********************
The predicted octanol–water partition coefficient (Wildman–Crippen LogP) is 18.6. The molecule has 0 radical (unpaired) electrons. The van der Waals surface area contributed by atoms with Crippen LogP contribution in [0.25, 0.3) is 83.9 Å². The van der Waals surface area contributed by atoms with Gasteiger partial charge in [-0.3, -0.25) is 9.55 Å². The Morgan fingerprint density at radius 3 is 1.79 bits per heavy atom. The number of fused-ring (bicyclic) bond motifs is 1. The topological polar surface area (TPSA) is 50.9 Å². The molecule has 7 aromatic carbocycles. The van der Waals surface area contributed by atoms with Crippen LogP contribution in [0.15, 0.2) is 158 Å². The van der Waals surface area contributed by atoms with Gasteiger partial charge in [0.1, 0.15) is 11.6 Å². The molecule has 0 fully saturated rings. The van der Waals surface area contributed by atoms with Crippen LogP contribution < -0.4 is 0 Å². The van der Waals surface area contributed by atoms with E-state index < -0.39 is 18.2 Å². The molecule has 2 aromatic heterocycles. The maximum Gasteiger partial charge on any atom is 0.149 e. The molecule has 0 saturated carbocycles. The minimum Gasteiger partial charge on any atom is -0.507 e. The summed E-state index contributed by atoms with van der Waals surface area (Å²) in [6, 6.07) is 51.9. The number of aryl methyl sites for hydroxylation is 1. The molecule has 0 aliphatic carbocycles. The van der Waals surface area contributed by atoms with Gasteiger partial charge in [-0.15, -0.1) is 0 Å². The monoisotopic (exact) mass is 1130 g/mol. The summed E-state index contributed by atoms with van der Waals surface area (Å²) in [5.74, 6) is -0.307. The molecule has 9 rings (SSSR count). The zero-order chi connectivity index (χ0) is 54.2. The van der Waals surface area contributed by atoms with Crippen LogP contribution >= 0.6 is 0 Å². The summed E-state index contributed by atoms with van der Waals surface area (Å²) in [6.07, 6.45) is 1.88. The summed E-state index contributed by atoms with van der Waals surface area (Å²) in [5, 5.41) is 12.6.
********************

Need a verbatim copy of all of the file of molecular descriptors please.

The predicted octanol–water partition coefficient (Wildman–Crippen LogP) is 18.6. The molecule has 0 radical (unpaired) electrons. The van der Waals surface area contributed by atoms with Crippen LogP contribution in [0.25, 0.3) is 83.9 Å². The van der Waals surface area contributed by atoms with Gasteiger partial charge in [-0.3, -0.25) is 9.55 Å². The Morgan fingerprint density at radius 3 is 1.79 bits per heavy atom. The number of fused-ring (bicyclic) bond motifs is 1. The topological polar surface area (TPSA) is 50.9 Å². The molecule has 7 aromatic carbocycles. The van der Waals surface area contributed by atoms with Crippen LogP contribution in [0.15, 0.2) is 158 Å². The van der Waals surface area contributed by atoms with Gasteiger partial charge in [0.1, 0.15) is 11.6 Å². The molecule has 0 fully saturated rings. The van der Waals surface area contributed by atoms with Crippen LogP contribution < -0.4 is 0 Å². The van der Waals surface area contributed by atoms with E-state index < -0.39 is 18.2 Å². The molecule has 2 aromatic heterocycles. The maximum Gasteiger partial charge on any atom is 0.149 e. The molecule has 0 saturated carbocycles. The minimum Gasteiger partial charge on any atom is -0.507 e. The summed E-state index contributed by atoms with van der Waals surface area (Å²) in [6, 6.07) is 51.9. The number of aryl methyl sites for hydroxylation is 1. The molecule has 0 aliphatic carbocycles. The van der Waals surface area contributed by atoms with Gasteiger partial charge in [-0.15, -0.1) is 0 Å². The monoisotopic (exact) mass is 1130 g/mol. The summed E-state index contributed by atoms with van der Waals surface area (Å²) in [5.74, 6) is -0.307. The molecule has 9 rings (SSSR count). The zero-order chi connectivity index (χ0) is 54.2. The van der Waals surface area contributed by atoms with Crippen LogP contribution >= 0.6 is 0 Å². The summed E-state index contributed by atoms with van der Waals surface area (Å²) in [6.07, 6.45) is 1.88. The summed E-state index contributed by atoms with van der Waals surface area (Å²) in [5, 5.41) is 12.6.